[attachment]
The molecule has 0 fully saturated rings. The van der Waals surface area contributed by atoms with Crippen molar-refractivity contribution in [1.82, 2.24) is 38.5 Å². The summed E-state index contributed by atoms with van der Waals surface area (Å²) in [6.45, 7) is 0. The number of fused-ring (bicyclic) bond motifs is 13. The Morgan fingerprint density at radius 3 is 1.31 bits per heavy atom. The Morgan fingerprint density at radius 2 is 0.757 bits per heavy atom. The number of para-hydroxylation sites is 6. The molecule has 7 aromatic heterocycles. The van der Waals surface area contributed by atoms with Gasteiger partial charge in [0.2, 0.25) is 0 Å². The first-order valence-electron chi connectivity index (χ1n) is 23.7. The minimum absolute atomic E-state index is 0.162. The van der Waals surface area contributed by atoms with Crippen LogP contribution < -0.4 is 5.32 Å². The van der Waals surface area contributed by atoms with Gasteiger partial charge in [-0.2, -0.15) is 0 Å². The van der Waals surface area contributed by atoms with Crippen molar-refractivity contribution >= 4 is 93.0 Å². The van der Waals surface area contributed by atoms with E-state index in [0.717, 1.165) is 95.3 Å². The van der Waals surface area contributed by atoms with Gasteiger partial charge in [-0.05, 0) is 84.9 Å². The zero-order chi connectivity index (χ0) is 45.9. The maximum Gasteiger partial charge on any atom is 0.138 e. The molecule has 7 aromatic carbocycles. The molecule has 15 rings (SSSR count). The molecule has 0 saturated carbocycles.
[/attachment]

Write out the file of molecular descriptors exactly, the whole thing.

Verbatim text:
The molecule has 0 fully saturated rings. The van der Waals surface area contributed by atoms with Crippen molar-refractivity contribution in [1.82, 2.24) is 38.5 Å². The summed E-state index contributed by atoms with van der Waals surface area (Å²) in [6.45, 7) is 0. The number of fused-ring (bicyclic) bond motifs is 13. The Morgan fingerprint density at radius 3 is 1.31 bits per heavy atom. The Morgan fingerprint density at radius 2 is 0.757 bits per heavy atom. The number of para-hydroxylation sites is 6. The molecule has 7 aromatic heterocycles. The van der Waals surface area contributed by atoms with Gasteiger partial charge in [0.2, 0.25) is 0 Å². The first-order valence-electron chi connectivity index (χ1n) is 23.7. The minimum absolute atomic E-state index is 0.162. The van der Waals surface area contributed by atoms with Crippen LogP contribution < -0.4 is 5.32 Å². The van der Waals surface area contributed by atoms with Gasteiger partial charge in [-0.2, -0.15) is 0 Å². The van der Waals surface area contributed by atoms with Crippen molar-refractivity contribution >= 4 is 93.0 Å². The van der Waals surface area contributed by atoms with E-state index in [0.717, 1.165) is 95.3 Å². The van der Waals surface area contributed by atoms with Gasteiger partial charge in [-0.05, 0) is 84.9 Å². The zero-order chi connectivity index (χ0) is 45.9. The maximum Gasteiger partial charge on any atom is 0.138 e. The molecule has 7 aromatic carbocycles. The molecule has 15 rings (SSSR count). The molecule has 0 saturated carbocycles.